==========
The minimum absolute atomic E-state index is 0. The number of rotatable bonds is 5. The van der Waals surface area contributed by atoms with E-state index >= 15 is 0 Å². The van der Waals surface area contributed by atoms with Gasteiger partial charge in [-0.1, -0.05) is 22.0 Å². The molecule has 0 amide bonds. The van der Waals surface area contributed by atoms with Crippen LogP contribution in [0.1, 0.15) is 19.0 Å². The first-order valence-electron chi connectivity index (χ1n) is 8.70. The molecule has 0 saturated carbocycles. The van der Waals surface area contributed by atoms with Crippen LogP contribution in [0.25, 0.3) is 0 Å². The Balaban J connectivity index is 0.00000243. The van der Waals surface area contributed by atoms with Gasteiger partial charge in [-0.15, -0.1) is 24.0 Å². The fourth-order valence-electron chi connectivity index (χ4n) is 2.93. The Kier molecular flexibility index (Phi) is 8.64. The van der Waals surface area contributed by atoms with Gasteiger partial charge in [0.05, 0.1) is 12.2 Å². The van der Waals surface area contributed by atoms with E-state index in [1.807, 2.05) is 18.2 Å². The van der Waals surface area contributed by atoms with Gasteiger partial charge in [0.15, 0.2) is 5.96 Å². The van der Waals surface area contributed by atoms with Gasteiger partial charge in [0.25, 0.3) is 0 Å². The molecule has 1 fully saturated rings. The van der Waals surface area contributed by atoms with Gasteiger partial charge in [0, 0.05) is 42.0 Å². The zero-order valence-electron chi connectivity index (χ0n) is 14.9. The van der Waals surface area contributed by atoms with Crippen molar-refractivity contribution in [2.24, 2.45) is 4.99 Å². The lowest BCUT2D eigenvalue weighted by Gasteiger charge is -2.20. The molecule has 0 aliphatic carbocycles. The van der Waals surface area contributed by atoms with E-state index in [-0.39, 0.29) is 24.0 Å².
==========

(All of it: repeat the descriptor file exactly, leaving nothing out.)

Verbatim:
The minimum absolute atomic E-state index is 0. The number of rotatable bonds is 5. The van der Waals surface area contributed by atoms with E-state index >= 15 is 0 Å². The van der Waals surface area contributed by atoms with Gasteiger partial charge in [-0.1, -0.05) is 22.0 Å². The molecule has 0 amide bonds. The van der Waals surface area contributed by atoms with Crippen LogP contribution in [0.1, 0.15) is 19.0 Å². The first-order valence-electron chi connectivity index (χ1n) is 8.70. The molecule has 0 saturated carbocycles. The van der Waals surface area contributed by atoms with Crippen LogP contribution in [0.25, 0.3) is 0 Å². The Balaban J connectivity index is 0.00000243. The van der Waals surface area contributed by atoms with Gasteiger partial charge in [-0.15, -0.1) is 24.0 Å². The fourth-order valence-electron chi connectivity index (χ4n) is 2.93. The Kier molecular flexibility index (Phi) is 8.64. The van der Waals surface area contributed by atoms with Gasteiger partial charge in [0.05, 0.1) is 12.2 Å². The van der Waals surface area contributed by atoms with E-state index in [1.807, 2.05) is 18.2 Å². The van der Waals surface area contributed by atoms with Gasteiger partial charge in [0.15, 0.2) is 5.96 Å². The van der Waals surface area contributed by atoms with Gasteiger partial charge in [0.25, 0.3) is 0 Å². The molecule has 1 fully saturated rings. The van der Waals surface area contributed by atoms with Gasteiger partial charge in [0, 0.05) is 42.0 Å². The zero-order valence-electron chi connectivity index (χ0n) is 14.9. The van der Waals surface area contributed by atoms with Crippen molar-refractivity contribution in [2.24, 2.45) is 4.99 Å². The lowest BCUT2D eigenvalue weighted by Gasteiger charge is -2.20. The molecule has 0 aliphatic carbocycles. The van der Waals surface area contributed by atoms with E-state index in [-0.39, 0.29) is 24.0 Å².